10 Cities To Travel To In The USA That Are Similar To Montreal
Photo cred - Barry Timm
While no city is really identical to Montreal, this metropolitan we call home has sister cities all around the world. Similarities ranging from culture, to weather and nightlife are apparent among Montreal and several other cities close by and far away. Now, Videotron and Yulair, a Canadian/ US airline is giving Montrealers a chance to win 2 tickets for a flight to one of these sister cities, or any other city in the US. Oh, and they're giving you a Samsung Galaxy S5 to take with!
Find out about Montreal's 10 sister cities, your luck may just lead you to be on the next flight to one of these destinations.
Chicago is the megalith of America's Midwest. Hyper-important as a regional hub for surrounding farmland, towns, and cities, Chicago also serves as a major international tourist destination for amazing food, for the active comedy, theatre, and arts scene, and for the city's imposing figure itself. Chicago also loves hockey, loves drinking, and hates you if you don't agree.
Portland is America's center for Voodoo Donuts, old-man sweaters, an unwieldy amount of strip clubs, open water reservoirs, and cocaine. They also have great food, access to amazing outdoor experiences, and a pretty positive attitude, considering the crap climate. Maybe they're just all on drugs. Sounds like Montreal?
Austin is a pretty neat place. Famous for S/SW, tattoos, facial hair and innovative cuisine, this place manages to hold titles of capital of Texas and Brooklyn of the West simultaneously. Austin is renowned for its music scene, bar scene, and having that concealed carry "make my day" attitude often found in the East!
People in Montreal might of never heard of Omaha, Nebraska, and we can't blame them. But that doesn't mean it isn't a kindred spirit in many ways. Omaha is a bedrock of funk, jazz, blues, ragtime, and rock music. Like Montreal, it also is a city with great importance to the surrounding rural farmland for food processing and agriculture business.
Just like Montreal is often lumped in with Laval, or even Ottawa, in certain surveys and assessments, and in conversation, we bring you the metropolitan area of Minneapolis-St. Paul. They love hockey, the weather is abysmal, they sound like Ontarians, and they love mayonnaise. What more is there? Minneapolis is also a lovely city with some great restaurants, parks, nearby lakes, and important technology industries like Montreal.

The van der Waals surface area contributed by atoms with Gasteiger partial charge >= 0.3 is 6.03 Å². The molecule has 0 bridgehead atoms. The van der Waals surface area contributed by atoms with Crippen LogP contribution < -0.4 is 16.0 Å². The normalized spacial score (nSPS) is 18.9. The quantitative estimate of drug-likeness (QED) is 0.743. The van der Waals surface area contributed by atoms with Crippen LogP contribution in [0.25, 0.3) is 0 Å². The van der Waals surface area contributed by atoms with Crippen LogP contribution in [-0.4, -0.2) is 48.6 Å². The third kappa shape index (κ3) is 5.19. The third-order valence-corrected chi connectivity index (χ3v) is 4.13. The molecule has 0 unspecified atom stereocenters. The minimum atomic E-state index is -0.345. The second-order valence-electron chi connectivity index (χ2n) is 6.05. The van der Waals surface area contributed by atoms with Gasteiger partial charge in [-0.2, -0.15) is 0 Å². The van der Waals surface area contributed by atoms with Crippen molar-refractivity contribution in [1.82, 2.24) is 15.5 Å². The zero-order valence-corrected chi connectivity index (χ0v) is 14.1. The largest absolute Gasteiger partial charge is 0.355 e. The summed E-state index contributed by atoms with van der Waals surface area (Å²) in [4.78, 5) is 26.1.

Philly makes it onto this list because it's close, it's a similarish (bigger though) size, and it shares two of Montreal's important features: disappointing sports teams, and that gritty East Coast demeanor worn deep through season after season of bitterly drunk winters.
Calling San Francisco a sister city of Montreal is being kind...to SF! Psych. SF has world class cuisine, art, and vistas -- a row-house mega city sprawled out over lush green hills laid at the mouth of the bay. SF brings you close to Red Wood forests, great Mexican food, the beaches of Carmel and amazing wildlife in the ocean. Montreal does share the essential mindset and ethos of SF, however, and embraces cuisine, nature, and art, in its own beautiful way.
Cleveland is in the news these days for sports: the return of LeBron, Johnny Manziel begins with the Browns, and Canadian phenom Andrew Wiggins takes off with Bron's Cavs. Before this, however, Cleveland had more in common with Montreal. Cities not on the coast, but not in Kansas either, of middling size, of crap weather, and of important (if declining) industries. Cleveland has fight in it, and was an important place in the Prohibition liquor smuggling between Canada and the US, so it's on the list.
Comparing Montreal to New York is like the SF comparison, silly perhaps, but apt in certain ways. New York shares Montreal's history of being a new home for countless immigrants. Many important connections between Jewish, Irish, English, Dutch, German, and French families were formed between Montreal and New York historically. Today, the symbiotic relationship between Montreal and New York continues, as seen in transplanted Montreal bagel businesses like Black Seed Bagels, and similar movements in the food, bar, and art worlds.
Atlanta is a party -- let me tell you. Whether you're looking for a wild night at a club (which in Atlanta means strip club), a nice restaurant, A+ BBQ, peach cobblers, etc., Atlanta is the place for you. Like Montreal, Atlanta also is home to many new citizens from West Africa and has a thriving West African and Caribbean food scene.
New Orleans share's Montreal's French legacy, as the same 16th-century colonial folks that settled in Quebec made their way down to what is now Louisiana and established a culture there. French culture is still very important in New Orleans, in food, art, music, etc., and French words are still mixed in with Cajun and English words in parts of Louisiana to form the common lexicon.